How is Child Support Calculated? Part 1 of our Commonly Misunderstood Family Law Concepts Series

There are a number of commonly misunderstood issues in family law. A good portion of first meetings between family lawyers and clients are often spent dispelling these misconceptions. A blog is an ideal place to very briefly address some of these misconceptions. One such misunderstood concept, and the topic of the first installment of the series, is how child support is calculated.

For the most part, determination of child support in Ontario is relatively simple. The first factor is the residential schedule of the child, meaning with whom he or she lives and when. If the child lives with either parent less than 40% of the time, then the party with the child less than 40% will generally pay child support to the other parent. The amount of child support is based on the income of the parent paying child support and the number of children for whom support is being paid. The Child Support Guidelines include tables for determining the amount of child support, based on the Province in which the support-paying parent lives. The most common disagreements on amount of child support arise when parents are self-employed and there is a question as to what their genuine income is or when they are intentionally not maximizing their income potential.

The income of the parent receiving child support is generally not relevant, meaning that even if the recipient parent has a significantly higher income than the paying parent and can easily meet the needs of the child without child support, the amount that the paying parent has to pay is not affected. This also means that regardless of whether either parent has a new partner (including one with a significant income), or any additional children, child support is generally unaffected.

Undue Hardship

In rare circumstances, a parent may be able to make what is called an ‘undue hardship’ claim, meaning that paying child support in accordance with the table amount based on his or her income would constitute undue hardship.  This is a very high standard and these claims are not often successful. The undue hardship cannot simply be that it would be difficult for the parent to afford the table amount, rather, it should be related to high debt incurred during the relationship, very significant expenses required to visit with the child (e.g. airfare), the parent’s legal obligation to support another person or a similar situation.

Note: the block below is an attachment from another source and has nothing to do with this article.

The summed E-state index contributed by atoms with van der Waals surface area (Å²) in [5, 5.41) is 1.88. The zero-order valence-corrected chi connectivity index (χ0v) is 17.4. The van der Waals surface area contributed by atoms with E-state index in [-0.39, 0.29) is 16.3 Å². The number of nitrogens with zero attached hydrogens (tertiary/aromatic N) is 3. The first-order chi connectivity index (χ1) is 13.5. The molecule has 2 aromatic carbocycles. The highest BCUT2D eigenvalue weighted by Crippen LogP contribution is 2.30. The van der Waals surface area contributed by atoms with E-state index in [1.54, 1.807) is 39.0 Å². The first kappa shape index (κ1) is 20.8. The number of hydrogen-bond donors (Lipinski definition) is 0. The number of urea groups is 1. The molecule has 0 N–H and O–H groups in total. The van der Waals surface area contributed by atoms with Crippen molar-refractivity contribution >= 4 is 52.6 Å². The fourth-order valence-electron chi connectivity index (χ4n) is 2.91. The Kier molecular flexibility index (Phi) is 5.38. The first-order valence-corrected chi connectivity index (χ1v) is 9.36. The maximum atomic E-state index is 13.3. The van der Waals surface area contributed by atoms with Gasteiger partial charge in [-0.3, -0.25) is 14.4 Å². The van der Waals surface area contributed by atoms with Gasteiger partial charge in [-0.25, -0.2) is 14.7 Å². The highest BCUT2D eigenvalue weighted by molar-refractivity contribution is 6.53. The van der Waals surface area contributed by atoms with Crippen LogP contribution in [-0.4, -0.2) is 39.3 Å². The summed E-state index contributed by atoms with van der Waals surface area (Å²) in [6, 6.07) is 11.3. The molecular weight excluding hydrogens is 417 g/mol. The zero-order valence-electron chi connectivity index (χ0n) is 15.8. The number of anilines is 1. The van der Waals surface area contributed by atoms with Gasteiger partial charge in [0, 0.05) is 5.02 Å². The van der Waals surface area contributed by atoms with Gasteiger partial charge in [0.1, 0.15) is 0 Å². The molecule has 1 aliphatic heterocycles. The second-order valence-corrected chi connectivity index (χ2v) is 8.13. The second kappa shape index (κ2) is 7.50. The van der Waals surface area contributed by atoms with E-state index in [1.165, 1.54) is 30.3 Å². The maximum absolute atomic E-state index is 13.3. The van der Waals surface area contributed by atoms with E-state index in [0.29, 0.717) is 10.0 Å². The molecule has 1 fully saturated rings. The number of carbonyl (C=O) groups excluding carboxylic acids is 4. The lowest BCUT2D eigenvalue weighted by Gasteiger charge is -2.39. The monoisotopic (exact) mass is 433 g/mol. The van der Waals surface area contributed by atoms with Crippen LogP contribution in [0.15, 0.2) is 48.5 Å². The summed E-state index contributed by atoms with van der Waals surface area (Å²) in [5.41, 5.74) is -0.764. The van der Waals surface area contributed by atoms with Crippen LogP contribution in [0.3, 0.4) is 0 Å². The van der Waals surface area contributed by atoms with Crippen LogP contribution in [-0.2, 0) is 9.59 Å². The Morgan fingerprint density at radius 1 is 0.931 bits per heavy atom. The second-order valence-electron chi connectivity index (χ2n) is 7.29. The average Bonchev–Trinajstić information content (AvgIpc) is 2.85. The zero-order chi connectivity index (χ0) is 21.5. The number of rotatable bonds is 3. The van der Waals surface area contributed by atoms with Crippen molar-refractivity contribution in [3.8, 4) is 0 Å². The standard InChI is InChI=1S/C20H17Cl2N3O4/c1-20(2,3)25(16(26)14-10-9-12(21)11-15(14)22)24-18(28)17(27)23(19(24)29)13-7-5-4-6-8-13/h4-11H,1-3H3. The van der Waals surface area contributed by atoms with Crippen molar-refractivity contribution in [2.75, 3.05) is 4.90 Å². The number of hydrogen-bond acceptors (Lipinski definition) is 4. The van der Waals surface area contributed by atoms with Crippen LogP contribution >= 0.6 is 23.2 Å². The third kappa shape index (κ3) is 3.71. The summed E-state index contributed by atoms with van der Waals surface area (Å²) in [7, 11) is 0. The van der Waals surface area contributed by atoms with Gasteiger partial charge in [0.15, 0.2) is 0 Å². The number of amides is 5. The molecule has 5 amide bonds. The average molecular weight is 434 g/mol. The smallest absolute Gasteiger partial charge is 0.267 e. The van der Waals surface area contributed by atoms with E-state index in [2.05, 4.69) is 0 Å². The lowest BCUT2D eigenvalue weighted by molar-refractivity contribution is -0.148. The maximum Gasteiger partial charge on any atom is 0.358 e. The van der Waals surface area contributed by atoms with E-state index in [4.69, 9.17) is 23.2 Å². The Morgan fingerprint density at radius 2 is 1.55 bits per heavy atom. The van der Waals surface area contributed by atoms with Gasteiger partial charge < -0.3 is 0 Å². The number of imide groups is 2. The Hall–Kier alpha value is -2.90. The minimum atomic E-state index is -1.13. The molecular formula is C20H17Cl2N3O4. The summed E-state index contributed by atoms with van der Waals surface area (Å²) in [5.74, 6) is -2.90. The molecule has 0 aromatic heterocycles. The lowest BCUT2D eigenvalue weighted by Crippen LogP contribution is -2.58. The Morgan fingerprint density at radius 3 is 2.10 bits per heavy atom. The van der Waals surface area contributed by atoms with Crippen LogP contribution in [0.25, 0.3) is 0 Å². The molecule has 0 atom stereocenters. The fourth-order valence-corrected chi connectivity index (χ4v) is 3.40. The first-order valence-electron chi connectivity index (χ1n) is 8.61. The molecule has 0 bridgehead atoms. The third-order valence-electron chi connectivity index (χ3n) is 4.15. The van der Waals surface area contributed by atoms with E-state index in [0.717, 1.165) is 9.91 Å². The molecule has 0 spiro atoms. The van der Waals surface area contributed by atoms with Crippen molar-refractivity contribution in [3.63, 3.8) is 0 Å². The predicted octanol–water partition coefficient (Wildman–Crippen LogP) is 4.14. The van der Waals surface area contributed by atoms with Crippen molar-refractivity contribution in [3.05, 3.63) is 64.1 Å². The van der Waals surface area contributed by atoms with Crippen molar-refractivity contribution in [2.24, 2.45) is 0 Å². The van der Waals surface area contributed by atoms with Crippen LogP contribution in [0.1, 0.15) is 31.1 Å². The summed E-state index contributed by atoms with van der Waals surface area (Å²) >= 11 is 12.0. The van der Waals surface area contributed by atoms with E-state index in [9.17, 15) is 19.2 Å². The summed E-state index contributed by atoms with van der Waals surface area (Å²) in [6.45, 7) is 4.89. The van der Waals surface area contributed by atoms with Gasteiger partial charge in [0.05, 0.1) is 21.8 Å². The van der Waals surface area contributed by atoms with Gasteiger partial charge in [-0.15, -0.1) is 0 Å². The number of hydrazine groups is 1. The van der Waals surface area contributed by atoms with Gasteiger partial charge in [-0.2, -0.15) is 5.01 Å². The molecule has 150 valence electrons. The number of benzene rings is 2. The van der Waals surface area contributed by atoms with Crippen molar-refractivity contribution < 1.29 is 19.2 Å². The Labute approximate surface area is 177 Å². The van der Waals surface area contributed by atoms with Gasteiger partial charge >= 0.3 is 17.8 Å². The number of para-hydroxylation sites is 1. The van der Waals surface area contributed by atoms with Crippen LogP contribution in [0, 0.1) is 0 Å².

In an undue hardship claim, the incomes of both parents are relevant, along with the incomes of any other adults in the household, most often new partners of the parent. This is because an undue hardship claim involves a mathematical formula to determine the standards of living of the parents.

Shared Parenting

If the child lives with each parent at least 40% of the time, the parents have what is called a ‘shared parenting’ schedule. Child support in a shared parenting situation is more discretionary than in a primary residence set-up. However, the courts often take a ‘set off’ approach, meaning they determine what each parent would pay to the other parent based on their income and the number of children if the children lived primarily with the other parent and then set these amounts off against one another.

For example, Parent A and Parent B spend equal time with their one child. To determine the set off amount, first use the Child Support Guidelines to determine what Parent A would owe to Parent B in table child support if the child lived mainly with Parent B. Let’s say this is $500 per month. Then, you would do the same for Parent B and determine how much he or she would pay to Parent A in table child support if the children lived primarily with Parent A. Let’s say this is $700 per month. Using the set-off formula, Parent B would pay $200 per month to Parent A. Note that if you are in a shared parenting arrangement and considering set-off child support, it is imperative to seek both legal and tax advice, as there may be a means of structuring these payments in a tax-advantageous manner.

The family law lawyers at Mills & Mills LLP can provide advice on the child support you should be paying or receiving. Our team also includes tax experts who can assist when tax and family law issues overlap. Please do not hesitate to contact us at 416­-863-0125 or send us an email.

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